“Start with a story.”
Raise your hand if you have heard this sentence thrice when you ask people for tips on starting your presentation. I will raise both of mine.
Yes, stories are compelling. Of course, they are!!
They are interesting. Our grandmothers told us stories, we told our siblings, and they told their friends. It’s beautiful.
But the questions still stay there!
- Why do we need stories when doing a presentation on, say, competitors in the market?
- What kind of stories? What is the style? What quality does the orator need?
- Where do we tell the story and how? How do we select it?
Let’s find out.
- How do we select the stories?
Read the crowd. Make sure it matches the interest of the people present. Ask yourself, will they appreciate this particular story? If the crowd is young, maybe avoid advice. Youngsters don’t like it. Don’t try to be the hero of all the stories. Make it a relatable story of mistakes rather. If the crowd is old, select accordingly.
- What kind of stories?
Again, it goes without saying, select one according to the room you are in. Funny stories, success stories, parables, whatever seems right.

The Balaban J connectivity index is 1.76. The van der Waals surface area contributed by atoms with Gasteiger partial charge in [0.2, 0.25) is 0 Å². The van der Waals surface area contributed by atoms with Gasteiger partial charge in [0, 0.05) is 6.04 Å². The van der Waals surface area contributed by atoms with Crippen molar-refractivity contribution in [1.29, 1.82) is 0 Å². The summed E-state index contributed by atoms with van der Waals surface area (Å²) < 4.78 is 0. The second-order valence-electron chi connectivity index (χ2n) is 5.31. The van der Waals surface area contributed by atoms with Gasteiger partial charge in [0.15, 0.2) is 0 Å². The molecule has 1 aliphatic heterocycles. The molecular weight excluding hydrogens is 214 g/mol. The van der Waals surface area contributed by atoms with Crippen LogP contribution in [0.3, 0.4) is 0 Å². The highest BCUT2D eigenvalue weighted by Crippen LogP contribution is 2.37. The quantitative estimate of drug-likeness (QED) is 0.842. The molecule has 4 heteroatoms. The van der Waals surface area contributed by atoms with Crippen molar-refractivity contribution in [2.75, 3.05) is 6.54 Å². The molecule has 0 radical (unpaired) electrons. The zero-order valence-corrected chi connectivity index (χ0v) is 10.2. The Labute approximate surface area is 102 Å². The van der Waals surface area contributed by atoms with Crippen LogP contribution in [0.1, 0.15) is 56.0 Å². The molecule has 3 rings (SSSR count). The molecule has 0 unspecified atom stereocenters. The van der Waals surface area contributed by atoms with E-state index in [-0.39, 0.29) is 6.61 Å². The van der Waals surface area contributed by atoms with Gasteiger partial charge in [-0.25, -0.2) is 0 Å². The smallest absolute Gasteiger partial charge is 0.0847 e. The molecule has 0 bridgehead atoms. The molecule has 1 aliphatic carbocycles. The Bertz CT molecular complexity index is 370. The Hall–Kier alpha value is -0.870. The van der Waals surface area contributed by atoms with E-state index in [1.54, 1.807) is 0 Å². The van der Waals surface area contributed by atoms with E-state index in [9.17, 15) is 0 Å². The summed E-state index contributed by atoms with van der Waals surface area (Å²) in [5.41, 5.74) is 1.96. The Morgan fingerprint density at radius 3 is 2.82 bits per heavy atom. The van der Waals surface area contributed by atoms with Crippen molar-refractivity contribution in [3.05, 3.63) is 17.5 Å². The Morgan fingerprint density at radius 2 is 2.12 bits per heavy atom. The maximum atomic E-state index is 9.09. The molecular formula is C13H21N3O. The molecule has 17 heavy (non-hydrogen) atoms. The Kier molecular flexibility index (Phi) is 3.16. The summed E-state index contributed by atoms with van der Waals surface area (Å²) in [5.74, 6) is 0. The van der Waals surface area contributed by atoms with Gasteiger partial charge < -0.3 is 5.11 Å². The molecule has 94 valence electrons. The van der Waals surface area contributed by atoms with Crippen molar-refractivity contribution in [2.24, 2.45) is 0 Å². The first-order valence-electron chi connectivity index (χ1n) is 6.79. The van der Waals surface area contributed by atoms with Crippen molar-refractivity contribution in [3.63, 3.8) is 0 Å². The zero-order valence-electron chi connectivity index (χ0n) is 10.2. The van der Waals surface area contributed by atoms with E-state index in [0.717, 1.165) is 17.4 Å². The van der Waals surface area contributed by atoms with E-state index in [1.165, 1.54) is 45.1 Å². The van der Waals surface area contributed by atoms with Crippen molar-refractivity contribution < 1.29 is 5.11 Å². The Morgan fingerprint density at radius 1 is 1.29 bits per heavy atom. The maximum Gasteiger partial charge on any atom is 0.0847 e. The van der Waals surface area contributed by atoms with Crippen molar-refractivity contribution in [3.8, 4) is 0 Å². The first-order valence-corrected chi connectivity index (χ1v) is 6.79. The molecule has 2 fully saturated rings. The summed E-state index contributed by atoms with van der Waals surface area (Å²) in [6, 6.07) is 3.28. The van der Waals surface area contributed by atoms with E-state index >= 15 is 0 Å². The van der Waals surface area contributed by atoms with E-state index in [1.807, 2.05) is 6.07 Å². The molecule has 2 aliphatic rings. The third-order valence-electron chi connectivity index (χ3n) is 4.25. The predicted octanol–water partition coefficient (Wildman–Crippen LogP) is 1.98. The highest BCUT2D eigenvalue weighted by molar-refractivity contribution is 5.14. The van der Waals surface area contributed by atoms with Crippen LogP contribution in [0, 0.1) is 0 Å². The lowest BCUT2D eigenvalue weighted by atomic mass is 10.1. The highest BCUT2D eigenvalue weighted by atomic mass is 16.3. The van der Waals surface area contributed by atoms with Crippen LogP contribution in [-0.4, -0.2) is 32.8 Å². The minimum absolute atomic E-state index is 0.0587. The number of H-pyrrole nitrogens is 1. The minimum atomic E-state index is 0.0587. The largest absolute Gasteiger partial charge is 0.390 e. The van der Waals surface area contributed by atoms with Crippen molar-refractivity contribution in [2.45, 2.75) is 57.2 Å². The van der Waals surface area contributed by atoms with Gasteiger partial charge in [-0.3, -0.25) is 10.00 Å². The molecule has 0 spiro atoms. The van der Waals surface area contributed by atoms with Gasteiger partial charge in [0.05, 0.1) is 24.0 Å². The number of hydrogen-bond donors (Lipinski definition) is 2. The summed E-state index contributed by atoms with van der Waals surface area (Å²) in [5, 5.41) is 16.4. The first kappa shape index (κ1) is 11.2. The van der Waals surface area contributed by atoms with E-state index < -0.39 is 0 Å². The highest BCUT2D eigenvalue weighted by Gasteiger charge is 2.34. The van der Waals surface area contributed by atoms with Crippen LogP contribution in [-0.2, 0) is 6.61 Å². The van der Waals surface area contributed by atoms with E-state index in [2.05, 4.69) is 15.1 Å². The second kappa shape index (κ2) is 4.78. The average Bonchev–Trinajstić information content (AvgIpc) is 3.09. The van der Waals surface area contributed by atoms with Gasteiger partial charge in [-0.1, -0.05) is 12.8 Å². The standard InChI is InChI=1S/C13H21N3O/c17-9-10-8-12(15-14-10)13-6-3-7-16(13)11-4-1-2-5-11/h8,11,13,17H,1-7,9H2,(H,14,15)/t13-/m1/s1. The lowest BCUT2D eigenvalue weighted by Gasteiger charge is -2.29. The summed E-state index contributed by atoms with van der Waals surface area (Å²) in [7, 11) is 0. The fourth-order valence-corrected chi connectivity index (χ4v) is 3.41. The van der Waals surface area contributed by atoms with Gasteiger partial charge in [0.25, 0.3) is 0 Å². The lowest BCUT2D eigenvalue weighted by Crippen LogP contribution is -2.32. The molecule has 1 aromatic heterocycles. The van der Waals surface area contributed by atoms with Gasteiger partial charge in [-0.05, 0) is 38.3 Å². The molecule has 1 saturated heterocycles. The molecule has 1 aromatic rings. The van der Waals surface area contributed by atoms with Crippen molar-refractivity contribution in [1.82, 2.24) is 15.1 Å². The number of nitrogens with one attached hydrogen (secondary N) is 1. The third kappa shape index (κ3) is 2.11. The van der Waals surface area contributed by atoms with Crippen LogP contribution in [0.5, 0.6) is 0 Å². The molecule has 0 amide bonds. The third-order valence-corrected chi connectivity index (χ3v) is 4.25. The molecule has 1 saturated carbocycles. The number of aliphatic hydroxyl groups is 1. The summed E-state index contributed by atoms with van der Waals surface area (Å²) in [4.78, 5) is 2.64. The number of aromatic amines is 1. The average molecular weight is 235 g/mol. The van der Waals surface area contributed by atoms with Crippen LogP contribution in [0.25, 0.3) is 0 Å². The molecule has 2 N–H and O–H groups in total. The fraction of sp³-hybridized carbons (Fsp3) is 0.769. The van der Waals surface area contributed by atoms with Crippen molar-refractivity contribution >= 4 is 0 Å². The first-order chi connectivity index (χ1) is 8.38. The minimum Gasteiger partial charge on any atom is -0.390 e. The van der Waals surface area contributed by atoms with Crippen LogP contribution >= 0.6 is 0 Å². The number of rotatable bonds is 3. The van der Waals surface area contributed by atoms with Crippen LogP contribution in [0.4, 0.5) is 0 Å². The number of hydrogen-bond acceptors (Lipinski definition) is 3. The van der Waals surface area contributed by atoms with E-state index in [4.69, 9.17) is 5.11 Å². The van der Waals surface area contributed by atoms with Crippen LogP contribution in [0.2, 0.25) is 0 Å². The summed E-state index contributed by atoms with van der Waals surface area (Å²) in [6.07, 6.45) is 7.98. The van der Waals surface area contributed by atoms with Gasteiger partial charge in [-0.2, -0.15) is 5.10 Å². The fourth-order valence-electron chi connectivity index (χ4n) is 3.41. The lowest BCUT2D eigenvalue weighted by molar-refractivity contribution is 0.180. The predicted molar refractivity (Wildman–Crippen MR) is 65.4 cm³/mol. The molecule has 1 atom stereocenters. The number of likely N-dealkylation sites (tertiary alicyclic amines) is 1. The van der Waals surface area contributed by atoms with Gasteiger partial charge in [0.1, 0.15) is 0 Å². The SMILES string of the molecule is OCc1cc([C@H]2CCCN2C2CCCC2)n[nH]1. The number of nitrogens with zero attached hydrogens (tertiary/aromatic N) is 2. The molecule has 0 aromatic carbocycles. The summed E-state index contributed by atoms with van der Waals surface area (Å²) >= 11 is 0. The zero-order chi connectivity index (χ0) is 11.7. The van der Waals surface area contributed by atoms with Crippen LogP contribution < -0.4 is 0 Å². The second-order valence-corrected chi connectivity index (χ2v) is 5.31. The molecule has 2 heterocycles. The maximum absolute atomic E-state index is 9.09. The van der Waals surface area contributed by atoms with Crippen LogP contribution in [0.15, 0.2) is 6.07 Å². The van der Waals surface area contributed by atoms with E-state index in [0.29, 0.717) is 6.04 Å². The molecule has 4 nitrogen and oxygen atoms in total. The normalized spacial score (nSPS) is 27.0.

Remember the tone and rhythm also make a lot of difference.
Use every word and image to help create a clear picture in their mind, use visuals to supplement the story, provide sensory details - using all five senses, use precise verbs and nouns and vivid adjectives, provide short but effective descriptions, and importantly, use “we” and the conversational tone for relativity.
- Where do you need to tell the stories?
Every presentation expert extolls the power of stories. When you say “ I’ll tell you a story about…” your audience will perk up. Your stories should of course reinforce the point you’re making. Stories should have a purpose at the end. Is it teaching something?!
Take a look at your presentation from the point of view of stories. Are they sprinkled throughout your presentation – or bunched together?
Sprinkle them out for the best effect.
Personal touches in stories always help. Keep it short.
Remember, you have a presentation ahead. It’s not storytime!